Clare had her evaluation by the feeding team yesterday. It has been almost a year (minus one day) since the swallow specialist and nutritionist came to our house. Last year, they offered a 6-month follow-up, but we ended up canceling it because Clare had done so well with her eating. We started the process of having Clare re-evaluated in the midst of her eating strike. Since she has started eating again (and loves it!), I wasn't too sure if there was going to be a point to the consultation, but I figured we were better off making sure there was not something that we were missing. Clare's fabulous OT came to the evaluation as well (thank you, Jess, for helping to keep Jamie entertained as well!).
After going over Clare's extensive medical history, it was time to talk about her diet. I had not realized this until the nutritionist pointed it out, but Clare only eats in whites, beiges, and yellows. Pretty funny! But not the most nutritious diet. (And I don't think her colored M&M's or dum dums count.) Her favorite foods are pasta, toast, bananas, dry cereal, cheese, pirate booty, crackers, you get the picture. The nutritionist was going to work up the numbers on how many calories Clare consumes in a day, but her bottom line advice was to get Clare to eat "more colors." Simple things such as instead of the white cream cheese we usually put on her bagel, trying strawberry cream cheese. These are certainly easy things we can try - we just needed a boost in the right direction with ideas. She also switched Clare's vitamin to a more complete one (as in Flintstones Complete... duh...) that has more vitamins and minerals, since Clare's diet is limited, especially in the fruit and veggie department. Clare's fat stores are still at 50%, which is good, in her opinion. (This is where the nutritionist and Clare's GI disagree.) The nutritionist feels Clare is proportional in her height to weight ratio. Since her fat stores are adequate, her low weight is due to having very low muscle tone. Her low weight is not putting her at a nutritional or developmental disadvantage, so it should not be a big concern. Obviously gaining weight is great, but do not stress over it. (We have our GI follow-up in March, so it's always fun to hear his opinion as well!)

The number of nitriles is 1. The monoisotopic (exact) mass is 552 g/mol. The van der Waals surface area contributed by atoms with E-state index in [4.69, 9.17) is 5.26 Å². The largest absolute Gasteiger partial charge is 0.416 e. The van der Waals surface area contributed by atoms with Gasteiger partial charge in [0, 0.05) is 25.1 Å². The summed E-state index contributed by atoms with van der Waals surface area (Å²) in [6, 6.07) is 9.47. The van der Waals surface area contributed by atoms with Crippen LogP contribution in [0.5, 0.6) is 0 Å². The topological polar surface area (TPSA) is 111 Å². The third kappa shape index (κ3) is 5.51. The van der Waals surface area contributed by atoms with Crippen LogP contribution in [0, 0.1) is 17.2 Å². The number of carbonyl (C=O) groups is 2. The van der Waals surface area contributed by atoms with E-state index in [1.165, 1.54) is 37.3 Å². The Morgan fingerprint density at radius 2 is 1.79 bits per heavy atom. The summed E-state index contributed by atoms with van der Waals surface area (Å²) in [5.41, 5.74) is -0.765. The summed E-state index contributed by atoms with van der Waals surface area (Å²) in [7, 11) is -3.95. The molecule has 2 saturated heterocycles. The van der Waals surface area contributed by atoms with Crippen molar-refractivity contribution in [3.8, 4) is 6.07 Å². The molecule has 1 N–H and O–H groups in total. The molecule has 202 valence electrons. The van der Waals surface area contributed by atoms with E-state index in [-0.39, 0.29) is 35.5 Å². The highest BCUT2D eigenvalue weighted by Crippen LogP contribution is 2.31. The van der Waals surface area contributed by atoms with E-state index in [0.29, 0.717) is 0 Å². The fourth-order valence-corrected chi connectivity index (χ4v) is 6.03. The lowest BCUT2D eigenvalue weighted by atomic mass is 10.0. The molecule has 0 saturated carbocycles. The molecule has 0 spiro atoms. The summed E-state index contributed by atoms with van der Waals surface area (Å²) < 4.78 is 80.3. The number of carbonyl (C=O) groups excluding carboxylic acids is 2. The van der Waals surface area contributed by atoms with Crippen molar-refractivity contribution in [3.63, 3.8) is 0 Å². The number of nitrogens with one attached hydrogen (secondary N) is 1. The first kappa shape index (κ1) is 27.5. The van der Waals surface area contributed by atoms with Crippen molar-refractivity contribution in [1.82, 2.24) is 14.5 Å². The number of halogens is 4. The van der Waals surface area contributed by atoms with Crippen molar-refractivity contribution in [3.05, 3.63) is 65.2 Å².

Then the truly exciting part came. Clare got to eat lunch for the team. The feeding team is superb, and I don't mean to poke fun, but I have never seen people get so excited about watching someone eat. It was actually very sweet! Clare ate like she normally would (even with three additional adults observing her every move while trying to act like they weren't) - mushed her bananas in her mouth, picked at her eggs, chewed some ham and cheese but always ended up spitting it out, downing her milk, totally refused the carrots, and gobbled her dinosaur crackers. The swallow specialist said what was very exciting (hee hee) about Clare's eating skills were that Clare imposed her own limits on herself. She definitely had swallowing difficulties, but she realized that. So instead of swallowing the ham and cheese, she would spit it out. But Clare obviously likes the taste because, after she spit it out, she would try to eat it again (sounds gross, and it really is, especially for preggo mommy who cannot even look at deli meat right now never mind masticated deli meat that is being re-eaten). But again she would always spit it out. The specialist explained that many kids would try to swallow it, and end up choking, gagging, and even vomiting. Clare, however, does not do these things, simply because she understands that she cannot swallow certain foods. Clare only has 1.5 molars (the second one is cutting through right now), so her chewing skills are not developed. I was very glad Jessica, Clare's OT, was involved as well because the swallow specialist gave her some exercises to incorporate into Clare's OT sessions. Things such as showing Clare how to chew on foods such as jicana and dried mango strips. I am interested to see how this all turns out! Since Clare is already demonstrating protective measures in swallowing, the specialist stated that there was really nothing to do right now swallow-wise. The plan is to work on her diet and chewing skills (which will hopefully help her swallowing) and follow-up with the feeding team in six months. And, this time, I am keeping our follow-up appointment. You never know what tricks Clare may pull in the meantime!